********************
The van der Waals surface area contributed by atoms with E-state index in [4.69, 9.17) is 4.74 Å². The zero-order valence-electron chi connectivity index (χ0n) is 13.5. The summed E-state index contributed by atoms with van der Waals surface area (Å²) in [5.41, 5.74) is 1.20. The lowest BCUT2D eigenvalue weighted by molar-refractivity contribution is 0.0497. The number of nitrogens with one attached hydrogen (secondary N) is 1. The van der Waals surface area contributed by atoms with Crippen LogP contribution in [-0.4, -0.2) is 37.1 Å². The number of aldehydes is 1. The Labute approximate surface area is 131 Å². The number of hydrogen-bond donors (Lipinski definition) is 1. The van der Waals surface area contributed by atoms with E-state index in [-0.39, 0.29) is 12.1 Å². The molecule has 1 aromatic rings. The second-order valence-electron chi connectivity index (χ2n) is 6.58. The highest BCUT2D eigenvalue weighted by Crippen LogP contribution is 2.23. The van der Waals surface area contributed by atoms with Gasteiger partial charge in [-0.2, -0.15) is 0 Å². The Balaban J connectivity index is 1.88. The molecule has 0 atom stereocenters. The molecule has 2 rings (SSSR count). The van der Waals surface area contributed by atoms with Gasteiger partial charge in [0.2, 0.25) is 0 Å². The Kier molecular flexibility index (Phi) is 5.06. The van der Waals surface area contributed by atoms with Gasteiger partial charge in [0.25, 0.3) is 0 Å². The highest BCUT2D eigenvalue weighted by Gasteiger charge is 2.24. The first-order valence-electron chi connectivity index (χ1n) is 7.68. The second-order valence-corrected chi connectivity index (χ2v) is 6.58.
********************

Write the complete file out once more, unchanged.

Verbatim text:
The van der Waals surface area contributed by atoms with E-state index in [4.69, 9.17) is 4.74 Å². The zero-order valence-electron chi connectivity index (χ0n) is 13.5. The summed E-state index contributed by atoms with van der Waals surface area (Å²) in [5.41, 5.74) is 1.20. The lowest BCUT2D eigenvalue weighted by molar-refractivity contribution is 0.0497. The number of nitrogens with one attached hydrogen (secondary N) is 1. The van der Waals surface area contributed by atoms with Crippen LogP contribution in [-0.4, -0.2) is 37.1 Å². The number of aldehydes is 1. The Labute approximate surface area is 131 Å². The number of hydrogen-bond donors (Lipinski definition) is 1. The van der Waals surface area contributed by atoms with E-state index in [-0.39, 0.29) is 12.1 Å². The molecule has 1 aromatic rings. The second-order valence-electron chi connectivity index (χ2n) is 6.58. The highest BCUT2D eigenvalue weighted by Crippen LogP contribution is 2.23. The van der Waals surface area contributed by atoms with Gasteiger partial charge in [-0.2, -0.15) is 0 Å². The Balaban J connectivity index is 1.88. The molecule has 0 atom stereocenters. The molecule has 2 rings (SSSR count). The van der Waals surface area contributed by atoms with Gasteiger partial charge in [0.2, 0.25) is 0 Å². The Kier molecular flexibility index (Phi) is 5.06. The van der Waals surface area contributed by atoms with Gasteiger partial charge in [0.25, 0.3) is 0 Å². The highest BCUT2D eigenvalue weighted by Gasteiger charge is 2.24. The first-order valence-electron chi connectivity index (χ1n) is 7.68. The second-order valence-corrected chi connectivity index (χ2v) is 6.58.